Ohio State AD Gene Smith Addresses COVID-19 Crisis, Emphasizes Need For Return-To-Play Plan

By April 10, 2020 (1:00 pm)Football, Sports
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Amid the COVID-19 crisis, Ohio State athletic director Gene Smith took time out of his busy schedule, which includes daily calls with Big Ten ADs, to answer questions from members of the media.

What follows is a bullet-point rundown of everything Smith had to say on the morning of April 10:

  • The athletic directors in the Big Ten have been having morning calls for three weeks now. Every morning we talk and most of our time has been spent on what we were dealing with in the moment. Just from a compliance point of view on what type of activities our coaches could operate under. We’re dealing with the spring student-athlete issue, the winter student-athlete issue for a myriad of different things that we have been dealing with. We have not begun on discussions or models for the football season.
  • It’s interesting that we jump to the season and we forget about the health and safety of our players. Just to put it in perspective, remember that our players would be typically in spring ball. In fact, we’d be playing our spring game tomorrow. So that means they would have had all of that conditioning. And then normally, they’d come back in the summertime taking classes working, doing internships and working out. And we won’t have that.
  • And so one of the things that we’ve talked about that is of the utmost importance is what are the things that we have to put in place relative to return-to-play for the player. Is that an eight-week, six-week, four-week schedule for them to re-acclimate into a grueling, physical, competitive environment to make sure we avoid muscle-tissue issues, sprains and strains, tendons and ligaments and all the contusions, all those types of things that could occur, but because you haven’t been working out at the same level of intensity that we have historically prepared them? So they just can’t come back and play – those days are gone. 
  • So we really haven’t begun to talk about models. I know everybody’s doing that. But we’ve been focused on that. How do we do that? Now, that determination, that schedule, that timeline, will allow us to move in a different way in looking at models for the season. The other thing is this is a collective decision around the country. There has to be a national issue resolved for this. So we have athletic directors, conference commissioners, American Football Coaches Association, the NCAA committee on competitive safeguards, medical aspects of sports, the Football Oversight Committee. There’s an NCAA COVID-19 advisory panel, we have one in the Big Ten. So all these entities have to collaborate to get to a point where we can even think about what would be the right model for the season after return or what the return-to-play model is.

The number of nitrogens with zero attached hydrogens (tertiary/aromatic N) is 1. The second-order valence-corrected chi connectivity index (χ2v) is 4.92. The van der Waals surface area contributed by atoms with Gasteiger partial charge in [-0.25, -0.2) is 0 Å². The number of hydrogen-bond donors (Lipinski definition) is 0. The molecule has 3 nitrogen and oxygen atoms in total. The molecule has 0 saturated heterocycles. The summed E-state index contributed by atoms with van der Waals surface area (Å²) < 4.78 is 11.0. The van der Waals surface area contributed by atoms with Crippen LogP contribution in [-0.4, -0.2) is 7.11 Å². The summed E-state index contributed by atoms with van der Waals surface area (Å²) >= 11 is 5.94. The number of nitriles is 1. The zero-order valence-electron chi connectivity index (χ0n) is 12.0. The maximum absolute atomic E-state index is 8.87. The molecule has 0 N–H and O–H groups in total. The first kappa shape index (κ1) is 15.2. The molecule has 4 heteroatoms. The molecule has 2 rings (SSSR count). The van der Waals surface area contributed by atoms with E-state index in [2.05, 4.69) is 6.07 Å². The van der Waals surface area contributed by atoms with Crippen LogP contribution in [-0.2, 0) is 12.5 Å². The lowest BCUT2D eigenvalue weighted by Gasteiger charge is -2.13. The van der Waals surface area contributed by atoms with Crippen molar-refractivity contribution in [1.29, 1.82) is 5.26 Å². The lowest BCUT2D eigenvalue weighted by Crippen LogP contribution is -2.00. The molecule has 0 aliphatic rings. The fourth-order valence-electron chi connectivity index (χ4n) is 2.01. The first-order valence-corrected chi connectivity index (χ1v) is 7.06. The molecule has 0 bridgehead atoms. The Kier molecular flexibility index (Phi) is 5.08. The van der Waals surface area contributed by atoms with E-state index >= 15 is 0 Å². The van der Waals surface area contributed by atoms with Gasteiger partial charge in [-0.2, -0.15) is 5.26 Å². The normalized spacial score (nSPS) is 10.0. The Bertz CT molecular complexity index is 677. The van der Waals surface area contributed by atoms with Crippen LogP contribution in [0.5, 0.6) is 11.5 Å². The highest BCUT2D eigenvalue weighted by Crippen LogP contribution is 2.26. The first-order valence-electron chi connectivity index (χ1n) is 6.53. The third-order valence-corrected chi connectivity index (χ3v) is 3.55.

• So obviously, there’s a lot there that I just shared. But that is the big picture. We haven’t even begun to talk about all the scenarios that have been talked about publicly because we’ve been focused on the things that we had to focus on, to get to operate under this virtual space that we’re in, but also talk about return to play. I would also share something that you guys need to consider is many of these decisions will be based upon where the states are. If you look across the country now, there are different dates for when gatherings can return. And so, we obviously, in Ohio, we’re blessed to have our governor make some early tough decisions. And we’re able to maybe at some time return earlier than somebody else. So there’s a lot of layers to this decision-making process. And we’ll just have to wait and see.